Monday, 25 March 2013

Adam Robots, by Adam Roberts – reviewed by John Greenwood

Adam Robots is a real book - I have it here next to me on the desk in paperback format. Adam Roberts is, as far as one can trust the many internet witnesses to his physical existence, a real writer (although he has been known to use pseudonyms for the several literary parodies he has perpetrated). And despite rumours to the contrary, I am not myself one of Stephen Theaker's pseudonyms. I say this simply to forestall the possibility of meta-fictional regression. In the tradition of Borges, Calvino and Lem, Roberts has included in his first collection of short stories, a meta-review of Denis Bayle: A Life, the fictional account of an imaginary book dealing with the life of a non-existent science-fiction author, from the standpoint of a made-up reviewer Thomas Hodgkin (not to be confused with his namesake, the very real Oxford don and Marxist). So we are putting a stop to that right now.

I choose to believe in Adam Roberts, not merely because of the twelve previous novels Gollancz have put out in his name, but because most of the stories in this collection have already appeared in other anthologies and magazines over the past decade, and I find it hard to imagine the publishing industry as a whole managing to pull off such an elaborate Venus on the Half Shell style hoax. Denis Bayle, the invented science-fiction author at the centre of this puzzle, is rather a pathetic figure, floundering from one sub-genre to the next, stumbling on popularity with his space operas of the sixties and seventies, but baffled by cyberpunk, finally meeting his demise while still mired in the first draft of an opus described as "A La Récherche Du Middle Earth Perdu".

By contrast, Adam Roberts presents himself in this anthology as a trickster and bricoleur, ticking off each sub-genre of science-fiction in turn without getting bogged down in the conventions of any of them for more than a few thousand words. That's not to say they are parodies, more like tapas dishes, neat little mouthfuls of each style. They're often knowing and have one eye on their science-fiction heritage. A character trapped in a kind of time-loop, in which the rest of the world repeatedly forgets his existence, spends time watching Groundhog Day and Memento, and noting the differences between their temporal difficulties and his own. In another story, future archaeologists are unearthing the ancient heroic narratives of Edgar Rice Burroughs, Robert Heinlein and the science-fiction fantasy of how Neil Armstrong once travelled to the moon. And how would Wells's alien invaders have justified the invasion of Earth to themselves?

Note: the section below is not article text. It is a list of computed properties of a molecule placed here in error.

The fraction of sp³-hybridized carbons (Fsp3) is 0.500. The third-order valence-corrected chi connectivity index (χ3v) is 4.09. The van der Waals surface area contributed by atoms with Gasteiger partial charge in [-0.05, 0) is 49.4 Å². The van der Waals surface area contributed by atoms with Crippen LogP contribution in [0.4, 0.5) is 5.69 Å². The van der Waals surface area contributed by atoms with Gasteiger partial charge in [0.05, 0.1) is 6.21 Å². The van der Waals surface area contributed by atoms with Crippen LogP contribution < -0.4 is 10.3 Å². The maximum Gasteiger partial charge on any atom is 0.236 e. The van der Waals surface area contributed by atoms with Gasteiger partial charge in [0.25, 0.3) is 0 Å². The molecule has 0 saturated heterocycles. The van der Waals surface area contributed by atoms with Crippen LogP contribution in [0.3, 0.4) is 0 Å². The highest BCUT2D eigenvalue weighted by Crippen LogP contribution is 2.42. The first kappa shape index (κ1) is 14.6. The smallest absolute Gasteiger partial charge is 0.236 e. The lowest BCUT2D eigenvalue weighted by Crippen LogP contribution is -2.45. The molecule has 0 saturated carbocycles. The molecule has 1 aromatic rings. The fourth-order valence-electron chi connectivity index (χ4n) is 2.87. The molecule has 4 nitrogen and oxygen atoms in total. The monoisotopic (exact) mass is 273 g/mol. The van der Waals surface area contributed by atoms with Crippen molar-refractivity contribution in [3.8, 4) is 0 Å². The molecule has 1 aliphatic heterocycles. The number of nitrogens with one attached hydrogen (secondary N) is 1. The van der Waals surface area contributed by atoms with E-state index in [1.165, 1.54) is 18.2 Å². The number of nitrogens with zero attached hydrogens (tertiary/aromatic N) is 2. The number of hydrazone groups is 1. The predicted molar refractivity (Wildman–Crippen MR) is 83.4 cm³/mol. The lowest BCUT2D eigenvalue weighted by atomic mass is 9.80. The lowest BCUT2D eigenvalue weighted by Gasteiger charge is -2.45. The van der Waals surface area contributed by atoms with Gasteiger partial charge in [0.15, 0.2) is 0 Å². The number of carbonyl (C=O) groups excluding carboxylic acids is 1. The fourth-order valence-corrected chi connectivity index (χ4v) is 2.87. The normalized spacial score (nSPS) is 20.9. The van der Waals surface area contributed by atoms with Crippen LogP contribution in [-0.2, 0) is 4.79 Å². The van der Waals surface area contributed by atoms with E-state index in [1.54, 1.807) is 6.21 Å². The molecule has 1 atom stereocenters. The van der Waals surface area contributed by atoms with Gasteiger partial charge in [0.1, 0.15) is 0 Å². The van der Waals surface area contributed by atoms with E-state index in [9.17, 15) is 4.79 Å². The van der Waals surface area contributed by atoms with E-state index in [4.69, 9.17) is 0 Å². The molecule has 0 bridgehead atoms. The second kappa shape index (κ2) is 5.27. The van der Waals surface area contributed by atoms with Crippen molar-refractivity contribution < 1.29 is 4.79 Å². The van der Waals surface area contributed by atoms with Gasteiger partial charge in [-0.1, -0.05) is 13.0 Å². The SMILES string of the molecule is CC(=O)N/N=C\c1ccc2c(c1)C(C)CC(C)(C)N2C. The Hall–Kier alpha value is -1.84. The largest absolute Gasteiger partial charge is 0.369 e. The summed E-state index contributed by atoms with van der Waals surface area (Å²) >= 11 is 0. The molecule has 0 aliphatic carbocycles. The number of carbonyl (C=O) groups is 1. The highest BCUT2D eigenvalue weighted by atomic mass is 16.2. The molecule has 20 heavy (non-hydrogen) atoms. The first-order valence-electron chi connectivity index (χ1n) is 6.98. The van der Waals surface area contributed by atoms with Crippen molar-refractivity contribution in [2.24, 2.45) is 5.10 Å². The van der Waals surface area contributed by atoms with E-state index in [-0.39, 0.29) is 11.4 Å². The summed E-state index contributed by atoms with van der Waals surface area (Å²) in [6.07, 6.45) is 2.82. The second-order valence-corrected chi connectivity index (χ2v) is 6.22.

I got the impression that Adams is a speculative writer rather than a post-modernist playing with genre conventions. Perhaps I've been unduly influenced by the toy robot on the front cover: initially some of the shorter pieces put me in mind of a series of intellectual whirligigs, shooting off ideas in many directions. It's true that many of these brief pieces are too short for much of a plot, and occasionally dispense with it in favour of a startling "what if" and some dialogue between two characters (robots, souls in the afterlife, scientists) to explore the consequences. What if souls got bored in Heaven, because what they really craved was new information, and only Hell could provide such variety? What if irradiated forests around Chernobyl had become a kind of organic supercomputer? What if we put anti-psychotic drugs into the general water supply, just to make everyone that little bit nicer to one another? Given Roberts's flair for conversational zing, this is often all that's needed to keep the reader entertained and intellectually needled.

Sometimes the speculations wander outside the normal sf territory: in "And tomorrow and", Roberts applies a bit of Stewart Lee style pedantry to Macbeth, following the logical consequences of the witches' spell until we find ourselves in something resembling the film Highlander.

Stylistically, he plays with narrative conventions, often addressing the reader directly (ribbing her/him for not keeping up with the science, for example). When done to death, this sort of thing can be a bore, but I found Roberts's authorial interventions rather charming, and helped me overlook what sometimes felt to this fairly scientifically ignorant reviewer as rather hand-wavy scientific explanations. The only story I can't say I enjoyed was the long narrative poem "The Mary Anna",  but you have to admire the chutzpah of telling the story of a family business of interplanetary cargo ships in rhyming couplets.

The longest story in the collection - "The Imperial Army" - loses some momentum on its march through territory familiar from Orson Scott Card and the film of Starship Troopers. The other long pieces at the end of the collection are rather more ambitious and for my money the best. "The Woman Who Bore Death" creates a mythological narrative about the origins of death among a pre-scientific people, and owes a very honourable debt to Le Guin. "Anticopernicus" manages to combine what felt to me a very original speculation about extra-terrestrial life with convincing character-building and an engaging problem-solving plot about how an astronaut might survive a micro-meteorite impact. "Me-topia", in both its subject matter and elegiac charm, reminded me of Ray Bradbury (which perhaps shows how outdated my mental map of the genre is!) I couldn't say which of these was my favourite, but they're all serious (not over-serious!) science-fiction. There wasn't one of these stories that didn't leave me eager to get started on the next one. The range of ideas and styles is quite dazzling, but the later stories show a depth and erudition that one might not suspect from the slightly kitsch B-movie cover illustration.

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